The Role of FttH in the Development of 5G

CircleID CircleID: As the roll out of FttH remains a slow process, it is no wonder that more and more people are looking towards mobile as a potential alternative.

Obviously, mobile communication has improved over recent years in providing excellent access to broadband; and it has also become more affordable. At the same time, there is the fabulous hype about 5G, and the PR and media machines of the vendors involved make you believe that this will become a real competitor to the slow moving FttH developments.

First of all, anybody who has started to use video-based media over mobile networks seriously — beyond Facebook, YouTube, etc. — will have noticed that you will very quickly run out of the download capacity that is included in your mobile phone package, and any serious video use over mobile networks will quickly run into hundreds of dollars per month.

Secondly, 5G as a viable commercial mass market alternative might be 10 and possibly even 15 years away.

For starters, there is still not a 5G standard, and this is essential for vendors to provide devices for mass markets in order to deliver an affordable device. Totally new handsets are needed to facilitate the multiple tiny antennas that are required in order for the device to operate over the high frequency necessary for 5G. No mass market will be achievable without a standard for such devices.

Secondly, 5G will require access to a fibre optic backbone in order to provide the affordable high-speed services that are talked about by the vendors and the mobile operators alike. Currently, in most western economies, not much more than 50% of mobile towers are currently linked to fibre optic networks — 5G could require a hundred-fold increase in mobile base stations and most of them need to be linked to a fibre optic network.

For the service to deliver the promised quality to the end-users, a fibre optic connection to the 5G base station is needed within 100 meters of where the actual 5G users are. Furthermore, as soon as one starts talking about offices, public buildings, cafes, etc. the reality is that the fibre network will need to be brought into these buildings in order to provide a reliable service. 5G has significant problems penetrating walls, foliage, water, even people (which from a spectrum perspective are seen as big bubbles of water). So in order to provide 5G services in these places multiple 5G antennas are needed within rooms to enable access to the mobile services.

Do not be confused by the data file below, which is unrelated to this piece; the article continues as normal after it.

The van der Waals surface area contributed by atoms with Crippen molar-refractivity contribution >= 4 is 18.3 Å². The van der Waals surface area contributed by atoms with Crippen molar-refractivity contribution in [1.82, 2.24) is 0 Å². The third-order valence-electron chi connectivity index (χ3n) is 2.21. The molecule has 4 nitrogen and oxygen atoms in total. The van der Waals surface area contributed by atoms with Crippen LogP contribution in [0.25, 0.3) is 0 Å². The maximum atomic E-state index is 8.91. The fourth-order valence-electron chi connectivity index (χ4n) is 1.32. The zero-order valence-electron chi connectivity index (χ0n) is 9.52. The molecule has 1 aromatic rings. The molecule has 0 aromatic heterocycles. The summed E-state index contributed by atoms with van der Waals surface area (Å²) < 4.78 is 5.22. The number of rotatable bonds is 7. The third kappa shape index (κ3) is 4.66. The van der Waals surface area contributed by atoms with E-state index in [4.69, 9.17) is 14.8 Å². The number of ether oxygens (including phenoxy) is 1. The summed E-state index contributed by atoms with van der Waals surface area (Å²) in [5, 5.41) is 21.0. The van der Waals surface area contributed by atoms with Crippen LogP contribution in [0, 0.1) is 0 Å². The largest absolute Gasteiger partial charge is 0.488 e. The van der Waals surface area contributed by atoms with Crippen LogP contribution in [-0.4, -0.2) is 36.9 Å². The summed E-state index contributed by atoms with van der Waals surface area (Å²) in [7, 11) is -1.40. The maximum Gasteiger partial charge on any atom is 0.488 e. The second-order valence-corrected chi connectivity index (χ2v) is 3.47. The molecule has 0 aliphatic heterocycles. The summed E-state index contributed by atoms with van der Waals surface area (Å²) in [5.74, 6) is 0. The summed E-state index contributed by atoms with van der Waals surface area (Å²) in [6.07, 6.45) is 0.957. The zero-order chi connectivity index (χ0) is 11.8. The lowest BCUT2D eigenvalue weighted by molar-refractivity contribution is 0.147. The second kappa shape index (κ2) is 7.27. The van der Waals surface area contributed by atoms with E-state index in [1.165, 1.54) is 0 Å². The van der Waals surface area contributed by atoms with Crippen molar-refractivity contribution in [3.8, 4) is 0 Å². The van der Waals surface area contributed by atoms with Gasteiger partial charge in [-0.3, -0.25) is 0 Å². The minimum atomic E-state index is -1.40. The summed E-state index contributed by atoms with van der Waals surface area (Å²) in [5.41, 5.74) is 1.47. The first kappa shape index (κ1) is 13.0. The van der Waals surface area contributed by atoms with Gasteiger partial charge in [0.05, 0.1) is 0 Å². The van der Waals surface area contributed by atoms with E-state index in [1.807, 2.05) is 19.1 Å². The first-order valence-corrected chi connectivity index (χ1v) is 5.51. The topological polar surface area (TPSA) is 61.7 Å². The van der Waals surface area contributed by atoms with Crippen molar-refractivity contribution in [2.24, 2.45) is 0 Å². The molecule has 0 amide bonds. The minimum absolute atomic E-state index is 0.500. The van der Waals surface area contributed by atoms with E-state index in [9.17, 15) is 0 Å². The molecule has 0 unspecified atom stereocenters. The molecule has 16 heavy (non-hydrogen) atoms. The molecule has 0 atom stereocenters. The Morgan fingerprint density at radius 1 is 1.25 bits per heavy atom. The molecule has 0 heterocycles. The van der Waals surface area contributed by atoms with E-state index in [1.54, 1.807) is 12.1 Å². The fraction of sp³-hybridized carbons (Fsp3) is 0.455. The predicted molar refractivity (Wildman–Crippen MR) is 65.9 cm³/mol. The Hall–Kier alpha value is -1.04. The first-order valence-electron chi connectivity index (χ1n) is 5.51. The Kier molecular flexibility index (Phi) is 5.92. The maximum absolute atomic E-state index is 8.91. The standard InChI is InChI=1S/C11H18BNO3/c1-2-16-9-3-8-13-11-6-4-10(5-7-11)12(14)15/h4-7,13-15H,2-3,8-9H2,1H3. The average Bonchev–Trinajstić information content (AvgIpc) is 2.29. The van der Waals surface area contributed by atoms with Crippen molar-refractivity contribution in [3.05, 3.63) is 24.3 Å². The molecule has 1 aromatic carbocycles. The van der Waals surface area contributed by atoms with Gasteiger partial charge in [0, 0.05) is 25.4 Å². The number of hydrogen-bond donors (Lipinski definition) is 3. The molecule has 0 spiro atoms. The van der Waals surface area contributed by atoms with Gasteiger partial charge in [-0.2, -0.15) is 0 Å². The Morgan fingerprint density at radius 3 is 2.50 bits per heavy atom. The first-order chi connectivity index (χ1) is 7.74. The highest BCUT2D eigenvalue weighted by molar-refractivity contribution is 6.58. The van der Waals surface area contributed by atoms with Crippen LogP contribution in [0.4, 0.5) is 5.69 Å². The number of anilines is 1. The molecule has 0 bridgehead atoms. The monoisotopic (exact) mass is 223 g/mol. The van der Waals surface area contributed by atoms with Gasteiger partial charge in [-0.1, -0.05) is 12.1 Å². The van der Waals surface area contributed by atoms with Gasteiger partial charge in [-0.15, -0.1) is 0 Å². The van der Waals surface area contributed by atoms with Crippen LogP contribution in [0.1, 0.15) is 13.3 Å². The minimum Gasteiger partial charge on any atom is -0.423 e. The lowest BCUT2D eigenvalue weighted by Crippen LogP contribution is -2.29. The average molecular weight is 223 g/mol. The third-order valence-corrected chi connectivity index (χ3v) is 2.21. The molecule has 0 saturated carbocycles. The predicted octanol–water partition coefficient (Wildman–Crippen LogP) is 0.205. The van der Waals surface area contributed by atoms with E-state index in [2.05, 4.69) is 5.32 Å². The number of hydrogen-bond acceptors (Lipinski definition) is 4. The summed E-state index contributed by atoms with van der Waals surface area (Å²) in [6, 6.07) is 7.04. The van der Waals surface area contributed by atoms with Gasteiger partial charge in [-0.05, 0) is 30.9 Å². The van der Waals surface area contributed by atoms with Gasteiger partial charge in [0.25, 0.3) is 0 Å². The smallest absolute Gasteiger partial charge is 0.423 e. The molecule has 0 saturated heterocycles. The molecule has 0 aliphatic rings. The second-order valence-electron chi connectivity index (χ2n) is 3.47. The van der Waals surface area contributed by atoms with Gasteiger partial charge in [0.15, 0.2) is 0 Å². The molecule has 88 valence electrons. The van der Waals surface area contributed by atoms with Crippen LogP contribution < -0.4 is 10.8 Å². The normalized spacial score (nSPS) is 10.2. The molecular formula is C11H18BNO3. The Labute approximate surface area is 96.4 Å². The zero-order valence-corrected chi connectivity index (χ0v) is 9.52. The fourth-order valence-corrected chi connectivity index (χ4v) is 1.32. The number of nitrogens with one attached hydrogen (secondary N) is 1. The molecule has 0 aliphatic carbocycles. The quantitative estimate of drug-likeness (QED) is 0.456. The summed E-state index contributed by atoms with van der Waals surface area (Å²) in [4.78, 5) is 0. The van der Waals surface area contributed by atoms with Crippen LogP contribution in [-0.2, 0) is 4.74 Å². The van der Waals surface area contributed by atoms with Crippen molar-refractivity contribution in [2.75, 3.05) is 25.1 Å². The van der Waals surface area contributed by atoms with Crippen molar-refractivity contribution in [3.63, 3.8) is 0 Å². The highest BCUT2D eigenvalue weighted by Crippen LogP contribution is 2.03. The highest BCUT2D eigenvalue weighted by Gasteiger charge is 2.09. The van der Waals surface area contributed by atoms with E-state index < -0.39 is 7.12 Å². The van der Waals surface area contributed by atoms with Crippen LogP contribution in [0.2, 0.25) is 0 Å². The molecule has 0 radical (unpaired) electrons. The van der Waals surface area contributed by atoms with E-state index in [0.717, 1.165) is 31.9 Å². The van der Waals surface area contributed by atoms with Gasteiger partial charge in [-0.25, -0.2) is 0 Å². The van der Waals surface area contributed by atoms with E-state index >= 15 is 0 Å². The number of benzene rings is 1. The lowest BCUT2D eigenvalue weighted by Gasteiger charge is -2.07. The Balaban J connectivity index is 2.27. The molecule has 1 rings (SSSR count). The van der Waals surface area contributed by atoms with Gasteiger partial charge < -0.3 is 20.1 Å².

When comparing wireless to fibre it is also important to note that, while wireless has a very limited capacity to carry lots of data over any distance (e.g., 100 metres for 5G), fibre can carry enormous amounts of data over tens of kilometres. So, from a network efficiency point of view fibre-based infrastructure will always win over wireless.

As we have said in many of our articles over the last decade, mobile infrastructure and fibre infrastructure are both essential. It is not a case of either/or. But in the end, mobile services will just provide local access linked to a fibre optic infrastructure. In other words, the majority of infrastructure needed to deliver 5G will be based on an FttH — or at least FttC (Fibre to the Curb) — infrastructure.

It is obvious that for these reasons it is impossible for the industry to deliver mass market 5G services within the short and even the medium term; so a 10-year horizon for such a level of 5G penetration is far more realistic.

Surely, in relation to mobile broadband being an alternative to FttH — as is the case at the moment — mobile broadband will increase its position at the bottom end of the market, for those people with very basic broadband access requirements. At the most, this might be sufficient for around 15% of the market.

However, at the same time, the overall content requirements for 'bandwidth-sucking' applications will continue in areas like entertainment, as well as in education, healthcare, business, smart cities, smart grids, smart buildings and so on.

FttH/FttC will potentially also benefit the development of 5G, depending on mobile operators being able to get affordable wholesale access to that network. It would be rather silly if the various mobile operators were also forced to bring their fibres to the curb in parallel with the fixed telcos in order to deliver 5G services.